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Printable version

PAGE. Abstracts of the Annual Meeting of the Population Approach Group in Europe.
ISSN 1871-6032

PAGE 27 (2018) Abstr 8505 []

Poster: Drug/Disease modelling - Paediatrics

II-02 Aline Engbers Pharmacokinetics of ibuprofen in very preterm infants with patent ductus arteriosus

A.G.J. Engbers (1), R.B. Flint (2,3,4), S. Völler (1), J. de Klerk (2), I. Reiss (2), P. Andriessen (5), K.D. Liem (6), P.L.J. Degraeuwe (7), S. Croubels (8), J. Millecam (8), K.M. Allegaert (2), C.A.J. Knibbe (1,9), S.H.P. Simons (2)

(1) Department of Systems Biomedicine & Pharmacology, LACDR, Leiden University, Leiden, the Netherlands, (2) Department of Paediatrics, Division of Neonatology, Erasmus MC - Sophia Children’s Hospital, Rotterdam, the Netherlands, (3) Department of Pharmacy, Radboud University Medical Centre, Nijmegen, the Netherlands, (4) Department of Pharmacy, Erasmus MC, Rotterdam, The Netherlands, (5) Department of Neonatology, Máxima Medical Centre, Veldhoven, the Netherlands, (6) Department of Neonatology, Radboud University Medical Centre , Nijmegen, the Netherlands, (7) Department of Paediatrics, Division of Neonatology, Maastricht University Medical Centre, the Netherlands, (8) Department of Pharmacology, Toxicology and Biochemistry, Faculty of Veterinary Medicine, Ghent University, Belgium, (9) Department of Clinical Pharmacy, St. Antonius Hospital, Nieuwegein, the Netherlands

Introduction: The ductus arteriosus is a physiological shunt between the aortic arch and the pulmonary artery that closes spontaneously within hours after birth in term neonates. In preterm infants the ductus is often found to remain open, the so called patent ductus arteriosus (PDA) [1]. Because PDA with a significant left-to-right shunt is associated with increased morbidity and mortality, treatment of a hemodynamically significant PDA is commonly advised and achieved pharmacologically using ibuprofen [2]. However, discussion is still ongoing concerning the optimal dosage, duration and route of administration. An intravenous 3 day-course with 10 mg/kg on day 1 followed by 5 mg/kg on day 2 and 3 is currently suggested by the label, but regimens with either higher daily doses, continuous administration, and oral administration are suggested to be more effective [3]–[5]. To date there is limited information on target concentration or exposure that needs to be achieved, or specific pharmacokinetic information that may guide the use of ibuprofen across this population.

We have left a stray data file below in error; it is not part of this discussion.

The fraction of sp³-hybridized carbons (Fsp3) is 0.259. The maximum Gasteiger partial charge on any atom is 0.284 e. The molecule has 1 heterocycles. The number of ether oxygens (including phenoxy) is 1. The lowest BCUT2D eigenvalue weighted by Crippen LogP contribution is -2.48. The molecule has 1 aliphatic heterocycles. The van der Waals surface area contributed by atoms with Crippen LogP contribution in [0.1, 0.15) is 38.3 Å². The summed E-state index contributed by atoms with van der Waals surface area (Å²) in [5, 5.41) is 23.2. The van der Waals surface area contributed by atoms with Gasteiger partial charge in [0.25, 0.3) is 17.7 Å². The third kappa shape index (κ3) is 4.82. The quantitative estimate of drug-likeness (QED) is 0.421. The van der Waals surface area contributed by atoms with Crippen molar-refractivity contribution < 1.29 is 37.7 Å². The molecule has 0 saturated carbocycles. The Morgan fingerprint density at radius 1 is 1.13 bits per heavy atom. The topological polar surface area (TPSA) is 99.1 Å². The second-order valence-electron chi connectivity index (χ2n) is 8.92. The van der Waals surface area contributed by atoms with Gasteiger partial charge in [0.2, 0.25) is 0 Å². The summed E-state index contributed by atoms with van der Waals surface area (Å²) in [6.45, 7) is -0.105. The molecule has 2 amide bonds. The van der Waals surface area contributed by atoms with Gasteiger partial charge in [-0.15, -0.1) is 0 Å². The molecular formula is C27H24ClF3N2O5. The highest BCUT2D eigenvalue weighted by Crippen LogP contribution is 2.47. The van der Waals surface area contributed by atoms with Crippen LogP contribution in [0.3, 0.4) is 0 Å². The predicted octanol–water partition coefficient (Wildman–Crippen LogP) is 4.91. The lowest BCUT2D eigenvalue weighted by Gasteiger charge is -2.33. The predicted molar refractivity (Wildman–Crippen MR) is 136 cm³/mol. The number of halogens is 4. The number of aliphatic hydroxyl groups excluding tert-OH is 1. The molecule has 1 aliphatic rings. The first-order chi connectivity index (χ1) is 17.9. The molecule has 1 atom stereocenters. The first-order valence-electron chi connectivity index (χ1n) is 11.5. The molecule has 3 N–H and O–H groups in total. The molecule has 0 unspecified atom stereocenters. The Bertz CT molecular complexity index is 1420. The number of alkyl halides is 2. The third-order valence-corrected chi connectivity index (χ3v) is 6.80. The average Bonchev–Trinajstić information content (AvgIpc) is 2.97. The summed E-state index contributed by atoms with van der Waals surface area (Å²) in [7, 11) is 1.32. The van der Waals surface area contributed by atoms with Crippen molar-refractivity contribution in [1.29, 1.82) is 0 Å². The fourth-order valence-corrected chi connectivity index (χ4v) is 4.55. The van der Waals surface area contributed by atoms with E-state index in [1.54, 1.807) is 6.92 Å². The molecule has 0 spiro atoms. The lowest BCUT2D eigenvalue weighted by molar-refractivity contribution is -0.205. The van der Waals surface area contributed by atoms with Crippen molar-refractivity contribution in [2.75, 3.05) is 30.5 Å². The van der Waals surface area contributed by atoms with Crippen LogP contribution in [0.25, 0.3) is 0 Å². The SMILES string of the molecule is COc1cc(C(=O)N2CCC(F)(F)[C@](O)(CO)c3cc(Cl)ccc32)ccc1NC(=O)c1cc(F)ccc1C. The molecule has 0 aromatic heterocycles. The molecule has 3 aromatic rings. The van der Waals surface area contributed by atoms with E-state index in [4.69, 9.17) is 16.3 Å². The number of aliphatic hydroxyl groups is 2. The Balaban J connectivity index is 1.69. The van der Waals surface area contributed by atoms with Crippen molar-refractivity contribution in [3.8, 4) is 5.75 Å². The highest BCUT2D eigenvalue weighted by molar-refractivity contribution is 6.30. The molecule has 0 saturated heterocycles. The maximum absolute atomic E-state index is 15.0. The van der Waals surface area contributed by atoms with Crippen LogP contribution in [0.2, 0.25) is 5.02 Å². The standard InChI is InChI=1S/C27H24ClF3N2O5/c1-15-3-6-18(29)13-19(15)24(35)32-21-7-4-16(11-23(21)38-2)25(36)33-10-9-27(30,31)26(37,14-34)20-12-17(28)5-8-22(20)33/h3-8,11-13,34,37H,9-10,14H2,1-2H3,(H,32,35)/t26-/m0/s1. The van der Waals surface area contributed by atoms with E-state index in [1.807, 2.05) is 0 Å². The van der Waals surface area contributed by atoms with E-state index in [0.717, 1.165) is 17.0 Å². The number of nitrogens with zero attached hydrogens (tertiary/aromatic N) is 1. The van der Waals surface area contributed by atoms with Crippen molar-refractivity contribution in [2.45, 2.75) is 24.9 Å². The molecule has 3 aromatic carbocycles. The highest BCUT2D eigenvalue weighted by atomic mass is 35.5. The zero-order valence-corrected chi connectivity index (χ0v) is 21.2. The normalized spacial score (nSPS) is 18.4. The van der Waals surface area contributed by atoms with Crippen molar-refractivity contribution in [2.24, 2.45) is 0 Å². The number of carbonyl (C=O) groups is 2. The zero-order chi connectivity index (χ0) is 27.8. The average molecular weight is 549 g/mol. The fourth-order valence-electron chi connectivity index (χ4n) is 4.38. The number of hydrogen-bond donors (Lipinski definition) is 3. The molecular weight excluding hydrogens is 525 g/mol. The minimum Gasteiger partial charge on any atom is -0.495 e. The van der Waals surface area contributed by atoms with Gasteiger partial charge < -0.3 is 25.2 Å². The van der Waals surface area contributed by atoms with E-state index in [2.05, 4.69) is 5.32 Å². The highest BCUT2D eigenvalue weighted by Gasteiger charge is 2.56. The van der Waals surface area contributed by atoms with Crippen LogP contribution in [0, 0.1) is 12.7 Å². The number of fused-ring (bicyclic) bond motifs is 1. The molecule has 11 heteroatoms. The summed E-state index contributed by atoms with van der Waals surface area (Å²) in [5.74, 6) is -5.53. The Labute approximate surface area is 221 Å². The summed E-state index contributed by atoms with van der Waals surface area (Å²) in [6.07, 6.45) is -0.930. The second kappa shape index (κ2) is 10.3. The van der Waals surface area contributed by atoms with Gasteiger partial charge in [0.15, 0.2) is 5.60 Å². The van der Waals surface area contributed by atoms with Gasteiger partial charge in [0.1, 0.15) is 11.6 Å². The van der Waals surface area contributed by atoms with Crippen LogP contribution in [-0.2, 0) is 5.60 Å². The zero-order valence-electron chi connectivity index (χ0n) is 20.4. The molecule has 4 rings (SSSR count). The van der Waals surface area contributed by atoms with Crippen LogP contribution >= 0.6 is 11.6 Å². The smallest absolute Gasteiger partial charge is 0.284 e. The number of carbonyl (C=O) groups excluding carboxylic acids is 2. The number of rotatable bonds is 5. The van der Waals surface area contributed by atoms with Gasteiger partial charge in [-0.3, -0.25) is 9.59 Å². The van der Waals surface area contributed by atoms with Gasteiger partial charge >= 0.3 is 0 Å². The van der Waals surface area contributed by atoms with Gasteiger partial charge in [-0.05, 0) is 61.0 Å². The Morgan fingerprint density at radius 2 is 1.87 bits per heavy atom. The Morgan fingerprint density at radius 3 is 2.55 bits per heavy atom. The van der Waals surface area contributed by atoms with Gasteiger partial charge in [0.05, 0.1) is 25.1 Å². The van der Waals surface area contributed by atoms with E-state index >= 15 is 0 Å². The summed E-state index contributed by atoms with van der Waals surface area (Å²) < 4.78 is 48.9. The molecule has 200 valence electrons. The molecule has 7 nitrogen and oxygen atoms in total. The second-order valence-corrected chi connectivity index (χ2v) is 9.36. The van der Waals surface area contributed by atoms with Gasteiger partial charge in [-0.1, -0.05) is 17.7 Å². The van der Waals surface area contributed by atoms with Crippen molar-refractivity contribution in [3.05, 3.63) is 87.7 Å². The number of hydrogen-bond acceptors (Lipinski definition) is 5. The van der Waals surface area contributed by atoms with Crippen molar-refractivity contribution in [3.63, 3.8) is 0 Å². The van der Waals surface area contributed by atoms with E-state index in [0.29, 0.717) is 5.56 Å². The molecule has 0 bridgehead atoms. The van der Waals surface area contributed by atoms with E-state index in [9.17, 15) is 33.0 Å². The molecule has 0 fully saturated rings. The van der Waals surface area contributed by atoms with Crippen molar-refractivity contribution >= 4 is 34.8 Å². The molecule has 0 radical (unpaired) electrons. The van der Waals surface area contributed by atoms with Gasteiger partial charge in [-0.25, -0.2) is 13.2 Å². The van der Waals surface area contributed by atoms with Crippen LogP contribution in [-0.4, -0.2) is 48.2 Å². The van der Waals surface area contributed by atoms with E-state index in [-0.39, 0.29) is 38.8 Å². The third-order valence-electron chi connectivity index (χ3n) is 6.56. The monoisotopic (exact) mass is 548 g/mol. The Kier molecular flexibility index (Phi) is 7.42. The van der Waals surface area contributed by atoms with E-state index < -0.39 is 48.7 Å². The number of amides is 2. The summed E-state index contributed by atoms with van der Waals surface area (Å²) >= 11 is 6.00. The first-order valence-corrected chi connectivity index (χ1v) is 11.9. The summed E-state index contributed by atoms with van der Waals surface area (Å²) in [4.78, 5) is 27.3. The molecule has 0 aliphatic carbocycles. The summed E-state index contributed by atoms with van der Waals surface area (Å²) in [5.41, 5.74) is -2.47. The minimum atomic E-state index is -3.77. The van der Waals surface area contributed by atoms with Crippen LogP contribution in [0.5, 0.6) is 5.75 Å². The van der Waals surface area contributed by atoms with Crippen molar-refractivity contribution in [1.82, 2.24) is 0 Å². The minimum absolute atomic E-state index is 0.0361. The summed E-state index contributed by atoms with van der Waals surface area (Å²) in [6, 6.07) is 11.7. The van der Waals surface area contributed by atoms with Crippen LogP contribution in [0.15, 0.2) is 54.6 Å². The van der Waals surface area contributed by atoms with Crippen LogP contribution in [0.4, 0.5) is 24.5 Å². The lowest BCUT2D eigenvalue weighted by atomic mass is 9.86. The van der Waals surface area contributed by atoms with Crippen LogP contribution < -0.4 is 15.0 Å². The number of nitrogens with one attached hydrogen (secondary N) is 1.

Objectives: The objective of this study was to develop a population PK model for ibuprofen in preterm infants for the treatment of PDA.

Methods: In a prospective cohort study designed to examine the PK and PD of off-label used drugs in preterm infants, neonates born with a gestational age between 24 and 32 weeks in four Dutch neonatal intensive care units were considered for inclusion. Eighty neonates receiving ibuprofen treatment for PDA closure were evaluated. For 69 of these patients detailed information regarding intravenous ibuprofen dosing and patient characteristics were available at the time of data analysis, providing 214 plasma samples in which either R-ibuprofen, S-ibuprofen or both could be quantified using a validated UPLC-UV (ultra-performance liquid chromatography-ultraviolet) analysis method. The median gestational age (GA) of this study population was 26.1 (range 24.0 – 30.1) weeks, and median postnatal age (PNA) was 6 (range 1 - 32) days. The median cumulative dose of ibuprofen was 25 (range 7 to 98) mg/kg and the duration of therapy was median 2 days (range 1 to 14 days).

The total concentration of ibuprofen (sum of R- and S-ibuprofen) plasma concentrations was modelled using NONMEM V7.3.0 [6]. GA, PNA, postmenstrual age, gender, birthweight and actual bodyweight (WT) were tested as covariates. Covariates were included based on a forward inclusion and backward exclusion principle (p<0.05 and p<0.01 respectively), and were only included if their effect was biologically plausible. The final model was validated using normalized prediction distribution errors and by performing a bootstrap. 

Results: In a one-compartment model, population mean clearance (CL) was estimated 0.011 L/h with an interindividual variability (IIV) of 63.0%, (RSE 8.1%), and the mean central volume of distribution (Vd) 0.322 L (13.7% IIV, RSE 5.7%). IIV in CL was best predicted by the covariates PNA and GA (p<0.0001 and p<0.001 respectively). CL linearly increased by 23.2% per week of gestation. For PNA a power function with an estimated exponent of 1.83 (RSE 11.5%) led to the best fit. WT was found to influence Vd, which was best described by a power model with an exponent of 0.474 (RSE 34.2%). All parameter estimates were within the 95% confidence intervals as calculated by the bootstrap. 

Conclusions: Ibuprofen CL in preterm infants is affected by both GA and PNA. This underlines the need for age specific ibuprofen dosing guidelines. The results of this analysis can be used as a basis for exploring the stereopharmacokinetics of the R- and S-enantiomers of ibuprofen, ultimately to guide individualised treatment of preterm infants with ibuprofen.

[1] N. Evans, Semin. Fetal Neonatal Med., vol. 20, no. 4, pp. 272–277, 2015.
[2] A. Ohlsson, R. Walia, and S. S. Shah, Cochrane database Syst. Rev., vol. 2, no. 2, p. CD003481, 2015.
[3] D. Hirt et al., Br. J. Clin. Pharmacol., vol. 65, no. 5, pp. 629–636, 2008.
[4] P. Lago et al., Neonatology, vol. 105, no. 1, pp. 46–54, 2013.
[5] S. Pourarian et al., Iran. J. Pediatr., vol. 25, no. 4, pp. 11–15, 2015.
[6] S. L. Beal, et al. NONMEM 7.3.0 Users Guides. ICON Development Solutions, Hanover, MD.